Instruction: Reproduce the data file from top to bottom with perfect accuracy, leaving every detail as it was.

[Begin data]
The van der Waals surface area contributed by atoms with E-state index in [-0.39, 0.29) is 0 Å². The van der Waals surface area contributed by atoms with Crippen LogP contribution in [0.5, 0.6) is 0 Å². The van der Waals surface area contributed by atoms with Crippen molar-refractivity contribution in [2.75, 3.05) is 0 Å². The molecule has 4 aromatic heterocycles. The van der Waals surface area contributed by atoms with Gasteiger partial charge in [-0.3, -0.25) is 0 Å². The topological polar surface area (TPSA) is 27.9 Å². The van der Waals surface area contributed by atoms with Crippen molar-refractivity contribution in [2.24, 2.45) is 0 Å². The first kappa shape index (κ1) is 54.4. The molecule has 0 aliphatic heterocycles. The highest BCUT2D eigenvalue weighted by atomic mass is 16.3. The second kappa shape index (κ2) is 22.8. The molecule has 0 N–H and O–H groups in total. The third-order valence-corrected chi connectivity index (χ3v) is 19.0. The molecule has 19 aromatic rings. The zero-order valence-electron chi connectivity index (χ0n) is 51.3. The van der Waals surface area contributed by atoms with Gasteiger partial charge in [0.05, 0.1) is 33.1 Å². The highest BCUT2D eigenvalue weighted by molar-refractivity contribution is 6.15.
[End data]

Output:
The van der Waals surface area contributed by atoms with E-state index in [-0.39, 0.29) is 0 Å². The van der Waals surface area contributed by atoms with Crippen LogP contribution in [0.5, 0.6) is 0 Å². The van der Waals surface area contributed by atoms with Crippen molar-refractivity contribution in [2.75, 3.05) is 0 Å². The molecule has 4 aromatic heterocycles. The van der Waals surface area contributed by atoms with Gasteiger partial charge in [-0.3, -0.25) is 0 Å². The topological polar surface area (TPSA) is 27.9 Å². The van der Waals surface area contributed by atoms with Crippen molar-refractivity contribution in [2.24, 2.45) is 0 Å². The first kappa shape index (κ1) is 54.4. The molecule has 0 aliphatic heterocycles. The highest BCUT2D eigenvalue weighted by atomic mass is 16.3. The second kappa shape index (κ2) is 22.8. The molecule has 0 N–H and O–H groups in total. The third-order valence-corrected chi connectivity index (χ3v) is 19.0. The molecule has 19 aromatic rings. The zero-order valence-electron chi connectivity index (χ0n) is 51.3. The van der Waals surface area contributed by atoms with Gasteiger partial charge in [0.05, 0.1) is 33.1 Å². The highest BCUT2D eigenvalue weighted by molar-refractivity contribution is 6.15.